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Medical Experts and Elected Officials Condemn Forced Organ Harvesting in China

On Wednesday, February 24, the “International Coalition to End Transplant Abuse in China” (ETAC) hosted a seminar on the CCP’s live organ harvesting. 117 people including legal experts and elected officials from the U.S., Canada, the UK, the EU, and Australia attended the seminar.

One of the keynote speakers was Sir Geoffrey Nice QC, a prosecutor at the international criminal tribunal for the former Yugoslavia and the Chair of the China Tribunal (Forced Organ Harvesting from Prisoners of Conscience in China.) Nice said that forced organ harvesting is the worst crime since World War II. On June 17, 2019, after a five-day hearing with over 50 witnesses, medical experts, and investigators, the China Tribunal released a 60-page summary and confirmed that crimes against humanity, including forced organ harvesting, have been committed in China.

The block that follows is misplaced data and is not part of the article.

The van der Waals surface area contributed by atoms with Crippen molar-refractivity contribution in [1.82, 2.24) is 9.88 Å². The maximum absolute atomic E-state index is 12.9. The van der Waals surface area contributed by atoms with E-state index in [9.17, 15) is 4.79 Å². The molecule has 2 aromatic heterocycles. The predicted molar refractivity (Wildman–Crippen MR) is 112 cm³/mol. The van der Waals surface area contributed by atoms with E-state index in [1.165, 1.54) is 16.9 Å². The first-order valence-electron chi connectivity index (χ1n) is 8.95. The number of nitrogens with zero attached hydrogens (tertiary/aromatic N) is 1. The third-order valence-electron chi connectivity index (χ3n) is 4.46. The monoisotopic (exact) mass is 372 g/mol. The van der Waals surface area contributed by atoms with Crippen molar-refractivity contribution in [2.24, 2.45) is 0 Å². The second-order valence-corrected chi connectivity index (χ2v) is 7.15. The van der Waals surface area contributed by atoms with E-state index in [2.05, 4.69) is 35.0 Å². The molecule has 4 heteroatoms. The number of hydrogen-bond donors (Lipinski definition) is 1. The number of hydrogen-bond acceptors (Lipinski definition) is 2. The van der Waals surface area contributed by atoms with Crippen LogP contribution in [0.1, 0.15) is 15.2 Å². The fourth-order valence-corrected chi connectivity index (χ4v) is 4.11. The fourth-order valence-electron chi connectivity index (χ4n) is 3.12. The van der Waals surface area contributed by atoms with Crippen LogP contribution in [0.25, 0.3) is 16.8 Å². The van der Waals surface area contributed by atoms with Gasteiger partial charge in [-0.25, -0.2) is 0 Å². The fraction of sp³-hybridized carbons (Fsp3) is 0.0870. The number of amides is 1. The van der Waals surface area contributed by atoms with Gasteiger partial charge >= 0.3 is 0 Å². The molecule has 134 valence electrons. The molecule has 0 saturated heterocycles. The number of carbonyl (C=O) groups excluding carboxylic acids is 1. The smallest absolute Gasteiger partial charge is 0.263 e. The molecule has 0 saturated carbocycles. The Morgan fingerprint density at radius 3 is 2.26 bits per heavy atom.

Sean Lin, former lab director for the viral diseases branch at Walter Reed Army Institute of Research, said Falun Gong practitioners have been persecuted by the CCP for many years and they are the primary targets of organ harvesting. Dr. Lin said that, after the CCP started to suppress Falun Gong in 1999, the number of organ transplants in China saw a dramatic increase, from military hospitals to large size hospitals, across the country. The crime still continues today. When investigators contacted hospitals in China, they were told the wait time for organs is very short. Apparently, a large organ donor supply exists in China. For cultural reasons voluntary donations in China hardly exist at all. He said that “as indicated by the China Tribunal, the international community should demand the CCP take immediate actions to stop this atrocity instead of simply conducting more investigations. … Forced organ harvesting is not only a crime against humanity but it is also a form of genocide.”